At the Glen Echo Group, one of our values is “be heard”, but we know that for many Black Americans in the public relations field, those opportunities to share their voice are few and far between. According to a 2021 analysis by the Diversity Action Alliance, Black PR professionals only account for seven percent of our industry despite years of calls to action to improve representation. 

When I started my career in this industry, there weren’t many individuals who shared my background. Nearly a decade later, I’ve seen some changes — I must applaud the hard efforts of the PR Council, the Emma Bowen Foundation, the LAGRANT Foundation, the Ron Brown Scholar Program, ColorCOMM and others that have helped create a seat at the table for Black and Brown people in Corporate America. 

As we continue to knock down doors and overcome systemic issues, it’s important to recognize the contributions of Black individuals who are shaping the industry every single day. 

Visibility matters. 

That’s why the Glen Echo Group is starting Black History Month by asking our team members about the importance of their identity in the workplace, how it relates to their work and how it amplifies the GEG core values: Positive Contributor, Growth-Minded, Resourceful, Curious and Fun.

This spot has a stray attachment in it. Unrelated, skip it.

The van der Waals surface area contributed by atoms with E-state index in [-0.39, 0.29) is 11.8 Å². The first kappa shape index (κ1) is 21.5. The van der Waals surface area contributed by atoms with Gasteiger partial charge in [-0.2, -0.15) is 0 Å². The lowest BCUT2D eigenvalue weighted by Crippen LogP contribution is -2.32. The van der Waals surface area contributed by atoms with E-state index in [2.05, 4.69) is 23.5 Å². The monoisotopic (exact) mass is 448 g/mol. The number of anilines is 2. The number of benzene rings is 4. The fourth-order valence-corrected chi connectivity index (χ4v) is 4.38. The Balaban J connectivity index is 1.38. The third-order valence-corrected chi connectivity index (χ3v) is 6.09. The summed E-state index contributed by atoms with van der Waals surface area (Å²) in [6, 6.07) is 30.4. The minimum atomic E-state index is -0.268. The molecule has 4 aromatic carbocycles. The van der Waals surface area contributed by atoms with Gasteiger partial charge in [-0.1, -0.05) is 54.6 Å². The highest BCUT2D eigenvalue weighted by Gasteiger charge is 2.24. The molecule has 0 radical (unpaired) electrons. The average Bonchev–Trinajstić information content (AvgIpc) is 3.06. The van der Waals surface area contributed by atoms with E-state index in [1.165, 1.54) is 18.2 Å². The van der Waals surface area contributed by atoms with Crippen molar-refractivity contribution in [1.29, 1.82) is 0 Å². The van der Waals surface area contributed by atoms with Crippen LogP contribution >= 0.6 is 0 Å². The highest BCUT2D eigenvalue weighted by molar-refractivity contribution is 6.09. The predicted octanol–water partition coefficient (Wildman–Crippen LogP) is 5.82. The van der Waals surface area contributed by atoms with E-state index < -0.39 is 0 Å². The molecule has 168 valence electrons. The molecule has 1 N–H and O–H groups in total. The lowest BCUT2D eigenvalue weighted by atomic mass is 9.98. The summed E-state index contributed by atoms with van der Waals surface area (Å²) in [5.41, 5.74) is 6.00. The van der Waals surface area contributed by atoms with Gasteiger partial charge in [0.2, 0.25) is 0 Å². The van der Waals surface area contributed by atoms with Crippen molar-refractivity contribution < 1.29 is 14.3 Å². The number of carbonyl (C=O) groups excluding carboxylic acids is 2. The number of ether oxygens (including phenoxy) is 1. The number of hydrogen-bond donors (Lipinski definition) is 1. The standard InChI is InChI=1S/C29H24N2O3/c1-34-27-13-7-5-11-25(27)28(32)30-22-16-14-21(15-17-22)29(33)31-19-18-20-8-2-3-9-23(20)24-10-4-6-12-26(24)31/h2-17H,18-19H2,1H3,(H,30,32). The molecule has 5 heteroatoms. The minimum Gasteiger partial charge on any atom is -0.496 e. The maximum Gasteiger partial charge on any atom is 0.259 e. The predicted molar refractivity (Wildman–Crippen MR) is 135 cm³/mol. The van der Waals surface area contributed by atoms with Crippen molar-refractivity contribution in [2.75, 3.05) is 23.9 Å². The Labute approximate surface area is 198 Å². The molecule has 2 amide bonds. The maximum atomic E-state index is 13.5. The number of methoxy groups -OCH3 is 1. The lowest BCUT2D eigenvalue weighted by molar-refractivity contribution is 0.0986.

—Andrea O'Neal, Senior Director

Curious - Lama

At the Glen Echo Group, we are a full-stack house, meaning that our expertise ranges from everything between communications and policy. To contribute to our range of expertise, I take my curiosity to the next level by learning the more technical parts of technology. Thanks to being a member of Black in AI and a Fellow with the Internet Law & Policy Foundry, I have deepened my knowledge in areas like machine learning and artificial intelligence, and been able to connect these topic areas to analyze issues in the broader technology policy space, including algorithmic accountability and privacy. As part of the next generation of technology policy professionals, I make it a priority to mentor other women and people of color looking to navigate this space and successfully get a foot in the door by shedding light on these early-career opportunities.



Positive Contributor - TJ

My ability to be a positive contributor was definitely enhanced after my attendance of Blavity’s Afrotech Conference just a couple years back. To be around thousands of tech professionals who are also people of color really helped me gain a new sense of self-worth and power that I am still fueled by to this day.


Growth-Minded - Andrea

I say it loud and proud: I am a first-generation college student. My career was catalyzed by the many fellowships, scholarships and internships created for people who look like me and have a similar upbringing. In order for the industry to grow, it's imperative we continue providing resources to feed the industry pipeline — particularly for early career roles. 

TBiT BHM Andrea